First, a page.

REVIEW: Danny Boyle Plays Mind Games With Moviegoers In Beyond-Belief 'Trance'
“Everyone knows amnesia is bollocks,” snarls one of the thugs in Trance. Hypnotism, on the other hand, is fair game in this brash, beyond-belief psychothriller from director Danny Boyle, who seizes on a script co-written by Joe Ahearne and longtime Boyle collaborator John Hodge as a chance to play elaborate mind games with fans of his early work. A trippy variation on the dream-within-a-dream movie, Boyle’s return-to-form crimer constantly challenges what auds think they know, but neglects to establish why they should care. The pic’s flashy style, plus its stark violence and nudity, ought to transfix male genre auds.
More of a conceptual exercise than a conventional film noir, Trance demonstrates Boyle’s determination to continue to overcome seemingly impossible filmmaking challenges. After painting himself out of a physical corner with 127 Hours, the director now confronts a psychic obstacle in attempting to tell a complex genre movie from within the confines of one person’s consciousness — even as others noodle with the same character’s subconscious.
A charismatic, yet miscast James McAvoy plays the mark, a clean-scrubbed auction-house employee named Simon who snaps into action during the attempted theft of a Goya painting. Back in the day, all it took was a bit of muscle and some nerve to rob art from auction, Simon explains in a stretch of Scottish-lilted, direct-address narration that not only recalls Hodge’s earlier scripts (Shallow Grave, Trainspotting), but suggests a younger, softer-edged Ewan McGregor.
To whom is Simon speaking: The audience? A hypnotist? The cops? Doesn’t matter. The film takes place mostly in Simon’s head, so it’s his experience auds see unfolding. After establishing how staff have been trained to protect the auction-house assets in the prologue, Simon springs the pic’s first twist: He was the caper’s inside man. Problem is, after removing the Goya from its frame, he sustained a blow to the head, and the crucial memory of where he stashed the painting is beyond his reach.
Torture doesn’t work to bring it back, so underworld tough guy Franck (Vincent Cassel, terrifically unpredictable) suggests hypnotism, allowing Simon to pick his own mesmerist. He opts for Elizabeth Lamb, played by Rosario Dawson, whose sultry power over men makes plausible how easily her character manages to put Simon under. While neither the film nor its goons puts any stock in amnesia, both encourage a willing suspension of disbelief when it comes to far more elaborate feats of mind-control.
In that respect, Boyle seems to be asking whether he too can play the hypnotist. Using dynamic, visual storytelling, slick cutting and a propulsive electronic score, can he successfully convince rational auds to buy into an increasingly far-fetched story? The stunt works for a time. On Simon’s second session with Elizabeth, she pounces, demanding to see the men who put him up to this — and offering her services for a share in the prize, should they find the painting.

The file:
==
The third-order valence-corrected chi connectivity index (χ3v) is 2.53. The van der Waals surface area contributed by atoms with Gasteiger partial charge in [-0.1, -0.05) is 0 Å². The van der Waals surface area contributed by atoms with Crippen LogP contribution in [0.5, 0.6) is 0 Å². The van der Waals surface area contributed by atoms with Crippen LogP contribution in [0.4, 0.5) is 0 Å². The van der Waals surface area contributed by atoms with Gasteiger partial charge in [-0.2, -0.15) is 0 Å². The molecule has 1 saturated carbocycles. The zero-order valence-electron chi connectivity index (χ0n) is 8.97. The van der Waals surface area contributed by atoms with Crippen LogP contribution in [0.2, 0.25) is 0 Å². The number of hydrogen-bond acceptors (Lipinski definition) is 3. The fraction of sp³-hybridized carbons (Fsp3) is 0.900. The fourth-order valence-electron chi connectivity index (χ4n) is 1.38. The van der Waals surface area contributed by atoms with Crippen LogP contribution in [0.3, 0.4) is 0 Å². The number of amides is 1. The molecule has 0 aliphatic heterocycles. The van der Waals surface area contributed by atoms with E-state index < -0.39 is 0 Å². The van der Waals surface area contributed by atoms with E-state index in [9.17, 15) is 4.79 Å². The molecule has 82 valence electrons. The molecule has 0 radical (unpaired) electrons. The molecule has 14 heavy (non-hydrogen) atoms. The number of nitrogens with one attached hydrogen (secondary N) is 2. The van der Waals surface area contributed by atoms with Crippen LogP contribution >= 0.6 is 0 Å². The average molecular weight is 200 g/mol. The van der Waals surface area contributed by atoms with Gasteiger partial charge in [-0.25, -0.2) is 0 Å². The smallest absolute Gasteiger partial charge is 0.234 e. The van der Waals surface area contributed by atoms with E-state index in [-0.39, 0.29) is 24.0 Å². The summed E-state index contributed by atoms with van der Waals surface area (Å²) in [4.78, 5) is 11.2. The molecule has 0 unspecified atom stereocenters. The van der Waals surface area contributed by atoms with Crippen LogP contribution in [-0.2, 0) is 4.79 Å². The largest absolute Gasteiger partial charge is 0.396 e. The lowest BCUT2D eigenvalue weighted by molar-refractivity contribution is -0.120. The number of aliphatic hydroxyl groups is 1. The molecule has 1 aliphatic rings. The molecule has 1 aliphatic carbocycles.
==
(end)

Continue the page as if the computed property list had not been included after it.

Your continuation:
It’s at this point in the film that things start to get really weird, as the narrative starts to fold back on itself, blurring the lines between reality and the hypothetical. Each time Elizabeth puts Simon in trance, she takes him to a new location in his mind, making it increasingly difficult for auds to tell fantasy from memory from lived experience. As Simon’s sense of danger grows, these scenes become more fragmented and violent, which allows the pic to introduce and instantly erase shocking homicidal behavior, but puts a strain on McAvoy, who seems too nice to harbor such demons.
Boyle has cited Nicolas Roeg as an influence on the film’s disorienting style, and sure enough, Trance shares the jagged subjectivity of Performance and Don’t Look Now, along with the director’s raw treatment of anger and arousal. The deeper things go, the kinkier they get, as Elizabeth finds herself seducing both Franck and Simon — but are these fantasies real or projections of their jealous imaginations? They’re certainly real enough for audiences, who won’t soon forget the sight of a denuded Dawson, or the erotic art history lesson that explains her carefully sculpted appearance.
Superficial pleasures aside, however, the convoluted script jumps and dodges so often, it soon loses the thread of its own story. This isn’t Inception, where layers of experience are nested neatly one inside the next, but rather a frittata, its ingredients distinguishable only by the various hyper-saturated colors that seem to define each scene.
The lost painting is just the first of multiple MacGuffins, after which Simon’s missing memory becomes the thing they all so desperately need to recover. And then, quite abruptly, Simon finds himself on the margins, and Elizabeth takes centerstage — an opportunity for which Dawson proves more than ready — leading to a succession of reversals that seem a bit too dependent on enormous gaps in logic only half-excused by the pic’s record-skip storytelling style.
With all its trickery, the film presents a sexy distraction, but proves a mind is a terrible thing to waste.
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